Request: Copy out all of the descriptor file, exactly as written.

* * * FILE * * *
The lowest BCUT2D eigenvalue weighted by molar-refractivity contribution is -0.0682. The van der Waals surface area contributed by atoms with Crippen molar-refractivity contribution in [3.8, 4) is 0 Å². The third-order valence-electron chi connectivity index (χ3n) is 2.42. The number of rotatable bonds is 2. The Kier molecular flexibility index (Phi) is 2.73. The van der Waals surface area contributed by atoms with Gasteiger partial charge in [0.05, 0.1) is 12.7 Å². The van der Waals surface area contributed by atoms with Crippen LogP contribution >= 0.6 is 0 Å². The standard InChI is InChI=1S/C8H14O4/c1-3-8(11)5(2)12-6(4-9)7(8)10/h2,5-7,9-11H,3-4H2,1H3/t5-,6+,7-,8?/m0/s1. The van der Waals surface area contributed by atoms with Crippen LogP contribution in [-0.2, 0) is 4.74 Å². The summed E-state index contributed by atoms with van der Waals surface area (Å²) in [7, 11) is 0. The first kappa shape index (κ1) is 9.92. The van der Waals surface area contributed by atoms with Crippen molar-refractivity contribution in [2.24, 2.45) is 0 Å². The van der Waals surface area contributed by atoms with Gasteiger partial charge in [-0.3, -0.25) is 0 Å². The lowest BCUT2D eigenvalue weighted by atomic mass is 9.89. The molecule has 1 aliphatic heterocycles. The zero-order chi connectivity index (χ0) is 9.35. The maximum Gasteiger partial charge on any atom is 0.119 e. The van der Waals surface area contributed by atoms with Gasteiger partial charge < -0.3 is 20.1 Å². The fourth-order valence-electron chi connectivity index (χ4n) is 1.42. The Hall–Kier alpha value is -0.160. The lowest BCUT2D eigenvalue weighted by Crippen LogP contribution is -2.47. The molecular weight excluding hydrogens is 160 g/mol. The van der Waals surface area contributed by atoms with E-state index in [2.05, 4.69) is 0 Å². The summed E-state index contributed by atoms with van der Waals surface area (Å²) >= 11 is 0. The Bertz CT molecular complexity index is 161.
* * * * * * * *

The lowest BCUT2D eigenvalue weighted by molar-refractivity contribution is -0.0682. The van der Waals surface area contributed by atoms with Crippen molar-refractivity contribution in [3.8, 4) is 0 Å². The third-order valence-electron chi connectivity index (χ3n) is 2.42. The number of rotatable bonds is 2. The Kier molecular flexibility index (Phi) is 2.73. The van der Waals surface area contributed by atoms with Gasteiger partial charge in [0.05, 0.1) is 12.7 Å². The van der Waals surface area contributed by atoms with Crippen LogP contribution >= 0.6 is 0 Å². The standard InChI is InChI=1S/C8H14O4/c1-3-8(11)5(2)12-6(4-9)7(8)10/h2,5-7,9-11H,3-4H2,1H3/t5-,6+,7-,8?/m0/s1. The van der Waals surface area contributed by atoms with Crippen LogP contribution in [-0.2, 0) is 4.74 Å². The summed E-state index contributed by atoms with van der Waals surface area (Å²) in [7, 11) is 0. The first kappa shape index (κ1) is 9.92. The van der Waals surface area contributed by atoms with Crippen molar-refractivity contribution in [2.24, 2.45) is 0 Å². The van der Waals surface area contributed by atoms with Gasteiger partial charge in [-0.3, -0.25) is 0 Å². The lowest BCUT2D eigenvalue weighted by atomic mass is 9.89. The molecule has 1 aliphatic heterocycles. The zero-order chi connectivity index (χ0) is 9.35. The maximum Gasteiger partial charge on any atom is 0.119 e. The van der Waals surface area contributed by atoms with Gasteiger partial charge < -0.3 is 20.1 Å². The fourth-order valence-electron chi connectivity index (χ4n) is 1.42. The Hall–Kier alpha value is -0.160. The lowest BCUT2D eigenvalue weighted by Crippen LogP contribution is -2.47. The molecular weight excluding hydrogens is 160 g/mol. The van der Waals surface area contributed by atoms with E-state index in [2.05, 4.69) is 0 Å². The summed E-state index contributed by atoms with van der Waals surface area (Å²) >= 11 is 0. The Bertz CT molecular complexity index is 161.